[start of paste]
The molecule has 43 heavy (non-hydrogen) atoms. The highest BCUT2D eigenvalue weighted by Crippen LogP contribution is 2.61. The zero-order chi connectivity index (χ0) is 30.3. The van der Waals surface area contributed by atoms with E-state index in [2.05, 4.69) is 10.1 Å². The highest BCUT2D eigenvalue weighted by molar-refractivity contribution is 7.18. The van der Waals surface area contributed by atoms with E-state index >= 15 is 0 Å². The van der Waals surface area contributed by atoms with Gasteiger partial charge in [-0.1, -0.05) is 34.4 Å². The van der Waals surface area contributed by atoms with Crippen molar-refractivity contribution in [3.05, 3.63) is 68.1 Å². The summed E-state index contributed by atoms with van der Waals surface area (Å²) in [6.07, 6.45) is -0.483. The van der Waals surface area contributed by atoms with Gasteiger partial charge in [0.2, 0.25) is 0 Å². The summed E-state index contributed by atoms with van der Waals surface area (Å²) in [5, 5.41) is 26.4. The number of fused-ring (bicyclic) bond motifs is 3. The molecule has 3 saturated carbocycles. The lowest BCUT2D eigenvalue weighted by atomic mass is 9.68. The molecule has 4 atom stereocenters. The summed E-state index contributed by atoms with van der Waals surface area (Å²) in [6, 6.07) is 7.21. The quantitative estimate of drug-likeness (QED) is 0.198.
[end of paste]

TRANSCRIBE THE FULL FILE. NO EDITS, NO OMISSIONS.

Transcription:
The molecule has 43 heavy (non-hydrogen) atoms. The highest BCUT2D eigenvalue weighted by Crippen LogP contribution is 2.61. The zero-order chi connectivity index (χ0) is 30.3. The van der Waals surface area contributed by atoms with E-state index in [2.05, 4.69) is 10.1 Å². The highest BCUT2D eigenvalue weighted by molar-refractivity contribution is 7.18. The van der Waals surface area contributed by atoms with E-state index >= 15 is 0 Å². The van der Waals surface area contributed by atoms with Gasteiger partial charge in [-0.1, -0.05) is 34.4 Å². The van der Waals surface area contributed by atoms with Crippen molar-refractivity contribution in [3.05, 3.63) is 68.1 Å². The summed E-state index contributed by atoms with van der Waals surface area (Å²) in [6.07, 6.45) is -0.483. The van der Waals surface area contributed by atoms with Gasteiger partial charge in [0.2, 0.25) is 0 Å². The summed E-state index contributed by atoms with van der Waals surface area (Å²) in [5, 5.41) is 26.4. The number of fused-ring (bicyclic) bond motifs is 3. The molecule has 3 saturated carbocycles. The lowest BCUT2D eigenvalue weighted by atomic mass is 9.68. The molecule has 4 atom stereocenters. The summed E-state index contributed by atoms with van der Waals surface area (Å²) in [6, 6.07) is 7.21. The quantitative estimate of drug-likeness (QED) is 0.198.